Lizzie Compton

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Lizzie "Jack" Compton (born c.1847) was a woman who disguised herself as a man in order to fight for the Union in the American Civil War.[1] She enlisted at the age of 14, and served in seven different regiments until the conclusion of the war.

Early life[edit]

Little is definitively known of Lizzie Compton's early life. Lizzie was discovered as being a woman seven times during the war, and each time gave different details of her life.

She claimed she was born in a rural area near Nashville, Tennessee in 1848. Her parents died when she was an infant. Lizzie was left in the care of people whom she described as, "unfeeling wretches." At an early age, she worked in the fields, and did not receive an education nor was taught the duties associated with running the household.[2] Another story she told her comrades was that she was from Canada, and would be returning home to her home in the north. Lizzie had also changed her story to claim that she was from Pennsylvania.[3]

At the age of 13, Lizzie left home dressed as a boy. She had become accustomed to dressing as the opposite sex from an early age.[2] Fortunately she was able to find a job as a deck hand on a steamboat.[2]

Civil War[edit]

Lizzie Compton was thirteen years old when the Civil War began. At the age of fourteen, she enlisted in the army, falsifying her age and changing her name.[2] Two of her known male aliases were "Jack" and "Johnny".[4]

Her first battle was the Battle of Mill Springs on January 19,1862. She also fought in the Battle of Fort Donelson, the Battle of Shiloh, and the Battle of Gettysburg.[2]

The first time she was discovered to be a woman was after accepting a dare from her comrades. They suggested she ride a horse which none of them had the courage to try. Lizzie Compton mounted the horse without a saddle. She was thrown to the ground and injured. The doctor who was treating her injury discovered she was a woman. This was the first time a doctor had discovered her secret, and she was discharged.[2]

Compton saw considerable action during the war and was wounded on two occasions. She was wounded first at the Battle of Antietam by shrapnel as part of an uphill charge at an entrenched confederate position that resulted in 9,600 Union casualties. After this injury she was mustered out of active duty, but headed west in order to rejoin the army as part of the 25th Michigan Infantry. She was subsequently shot in the shoulder in a squabble outside of Green River, Kentucky, known also as the Battle of Tebbs Bend. After recovering she returned to Green River to rejoin a regiment that was encamped there.[5]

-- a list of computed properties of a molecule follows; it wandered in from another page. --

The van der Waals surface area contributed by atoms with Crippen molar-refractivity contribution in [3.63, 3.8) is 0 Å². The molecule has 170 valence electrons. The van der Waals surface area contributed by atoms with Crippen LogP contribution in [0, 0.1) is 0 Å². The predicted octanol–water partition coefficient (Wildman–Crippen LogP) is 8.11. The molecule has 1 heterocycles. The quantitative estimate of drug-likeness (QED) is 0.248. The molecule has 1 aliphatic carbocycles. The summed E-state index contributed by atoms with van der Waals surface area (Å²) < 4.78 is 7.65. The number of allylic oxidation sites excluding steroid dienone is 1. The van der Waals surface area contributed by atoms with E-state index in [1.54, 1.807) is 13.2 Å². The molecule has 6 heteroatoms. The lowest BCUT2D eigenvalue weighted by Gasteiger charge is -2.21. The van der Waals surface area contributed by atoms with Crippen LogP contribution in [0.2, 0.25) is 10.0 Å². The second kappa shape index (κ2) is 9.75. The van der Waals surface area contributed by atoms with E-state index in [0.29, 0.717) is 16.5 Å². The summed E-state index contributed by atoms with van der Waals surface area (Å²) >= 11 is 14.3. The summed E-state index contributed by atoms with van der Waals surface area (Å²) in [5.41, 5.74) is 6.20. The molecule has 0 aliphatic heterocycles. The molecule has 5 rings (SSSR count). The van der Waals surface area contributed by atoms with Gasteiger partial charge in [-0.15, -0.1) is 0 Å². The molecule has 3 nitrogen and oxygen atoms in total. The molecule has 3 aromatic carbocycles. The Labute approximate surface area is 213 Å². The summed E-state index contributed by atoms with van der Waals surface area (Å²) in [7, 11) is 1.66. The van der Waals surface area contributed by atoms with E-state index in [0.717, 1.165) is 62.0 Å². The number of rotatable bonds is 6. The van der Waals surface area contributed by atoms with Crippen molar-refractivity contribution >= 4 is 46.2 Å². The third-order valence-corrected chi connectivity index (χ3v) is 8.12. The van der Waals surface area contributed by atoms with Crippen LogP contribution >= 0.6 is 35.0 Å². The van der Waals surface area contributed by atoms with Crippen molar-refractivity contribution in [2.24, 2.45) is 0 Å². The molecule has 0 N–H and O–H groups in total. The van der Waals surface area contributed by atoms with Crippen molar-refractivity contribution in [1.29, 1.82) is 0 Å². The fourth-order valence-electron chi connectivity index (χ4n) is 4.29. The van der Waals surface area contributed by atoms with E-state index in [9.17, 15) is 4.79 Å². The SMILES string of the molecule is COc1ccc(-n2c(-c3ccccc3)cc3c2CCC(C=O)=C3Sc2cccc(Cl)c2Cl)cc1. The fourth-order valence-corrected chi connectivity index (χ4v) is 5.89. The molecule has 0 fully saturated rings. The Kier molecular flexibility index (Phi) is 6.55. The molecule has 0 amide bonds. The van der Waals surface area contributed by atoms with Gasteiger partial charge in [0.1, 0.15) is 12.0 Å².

Compton served in seven different regiments in the 18 months she was in the army. She served in the 11th Kentucky Cavalry, 21st Minnesota Infantry, the 8th, 17th, and 28th Michigan Infantry, the 79th New York Infantry, and the 3rd New York Cavalry.[2]

Later life[edit]

Lizzie Compton's postwar life remains as vague as her early life. After attempting to join a number of regiments, many of which discovered her and set her to duties at the field hospitals, she was last sighted in 1864 caring for wounded Union soldiers.[6] Her last known whereabouts were in Ontario, Canada, where she made her home. [2]

Physical Appearance[edit]

Lizzie Compton stood approximately 5 feet tall and was slight of build. She weighed 155 pounds, had light brown hair, and a fair complexion.[2] She appeared older than she was, joining the Army at just 14 with contemporaries placing her at the age of approximately 17.[7]

Lizzie was so comfortable dressing as a man, she was determined to never live a life as a woman again.[8]

References[edit]

  1. ^ Women in the Civil War: Extraordinary Stories of Soldiers, Spies, Nurses ... - Larry G. Eggleston - Google Boeken. Books.google.com. Retrieved 2014-04-30. 
  2. ^ a b c d e f g h i Eggleston, Larry G. (2003). Women in the Civil War. Jefferson: McFarland and Company, Inc., Publishers. p. 62-64. ISBN 0-7864-1493-6. 
  3. ^ Blanton, DeAnne; Cook, Lauren, They Fought Like Demons: Women In The American Civil War. Baton Rouge, 2002. ISBN 0-8071-2806-6 pg. 35.
  4. ^ Blanton, DeAnne; Cook, Lauren, They Fought Like Demons: Women In The American Civil War. Baton Rouge, 2002. ISBN 0-8071-2806-6 pg. 115.
  5. ^ Blanton, DeAnne; Cook, Lauren, They Fought Like Demons: Women In The American Civil War. Baton Rouge, 2002. ISBN 0-8071-2806-6 pgs. 14-17.
  6. ^ Blanton, DeAnne; Cook, Lauren, They Fought Like Demons: Women In The American Civil War. Baton Rouge, 2002. ISBN 0-8071-2806-6 pgs. pgs. 115-116.
  7. ^ Blanton, DeAnne; Cook, Lauren, They Fought Like Demons: Women In The American Civil War. Baton Rouge, 2002. ISBN 0-8071-2806-6 pgs. 50-51.
  8. ^ Blanton, DeAnne; Cook, Lauren, They Fought Like Demons: Women In The American Civil War. Baton Rouge, 2002. ISBN 0-8071-2806-6 pgs. pg.57

Further reading[edit]

  • Eggleston, Larry G. Women in the Civil War: Extraordinary Stories of Soldiers, Spies, Nurses, Doctors, Crusaders, and Others. Jefferson, N.C.: McFarland, 2003. ISBN 0-786-41493-6 OCLC 51580671
  • Funkhouser, Darlene. Women of the Civil War: [Soldiers, Spies, and Nurses]. Wever, IA: Quixote Press, 2004. ISBN 1-571-66258-8 OCLC 61452250
  • Hall, Richard. Women on the Civil War Battlefront. Lawrence: University Press of Kansas, 2006. ISBN 0-700-61437-0 OCLC 62896383
  • Middleton, Lee. Hearts of Fire--: Soldier Women of the Civil War : with an Addendum on Female Reenactors. Franklin, NC: Genealogy Pub. Service, 1993. ISBN 1-882-75500-6 OCLC 28767147

External links[edit]